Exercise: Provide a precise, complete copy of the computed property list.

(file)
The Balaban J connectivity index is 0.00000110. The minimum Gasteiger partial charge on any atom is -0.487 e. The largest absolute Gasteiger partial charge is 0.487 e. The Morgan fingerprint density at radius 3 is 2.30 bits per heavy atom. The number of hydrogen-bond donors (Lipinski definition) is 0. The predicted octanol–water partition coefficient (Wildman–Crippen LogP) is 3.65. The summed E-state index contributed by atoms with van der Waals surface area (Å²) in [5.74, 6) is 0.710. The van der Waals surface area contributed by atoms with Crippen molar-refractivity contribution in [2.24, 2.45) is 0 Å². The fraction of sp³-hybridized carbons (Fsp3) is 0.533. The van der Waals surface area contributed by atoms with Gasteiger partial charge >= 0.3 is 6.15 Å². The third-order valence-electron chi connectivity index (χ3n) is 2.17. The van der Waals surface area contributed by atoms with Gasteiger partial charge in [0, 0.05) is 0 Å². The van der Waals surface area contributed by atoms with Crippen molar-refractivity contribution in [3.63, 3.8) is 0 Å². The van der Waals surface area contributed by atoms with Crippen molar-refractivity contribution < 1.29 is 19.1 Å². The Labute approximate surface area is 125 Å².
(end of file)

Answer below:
The Balaban J connectivity index is 0.00000110. The minimum Gasteiger partial charge on any atom is -0.487 e. The largest absolute Gasteiger partial charge is 0.487 e. The Morgan fingerprint density at radius 3 is 2.30 bits per heavy atom. The number of hydrogen-bond donors (Lipinski definition) is 0. The predicted octanol–water partition coefficient (Wildman–Crippen LogP) is 3.65. The summed E-state index contributed by atoms with van der Waals surface area (Å²) in [5.74, 6) is 0.710. The van der Waals surface area contributed by atoms with Crippen molar-refractivity contribution in [2.24, 2.45) is 0 Å². The fraction of sp³-hybridized carbons (Fsp3) is 0.533. The van der Waals surface area contributed by atoms with Gasteiger partial charge >= 0.3 is 6.15 Å². The third-order valence-electron chi connectivity index (χ3n) is 2.17. The van der Waals surface area contributed by atoms with Gasteiger partial charge in [0, 0.05) is 0 Å². The van der Waals surface area contributed by atoms with Crippen molar-refractivity contribution in [3.63, 3.8) is 0 Å². The van der Waals surface area contributed by atoms with Crippen molar-refractivity contribution < 1.29 is 19.1 Å². The Labute approximate surface area is 125 Å².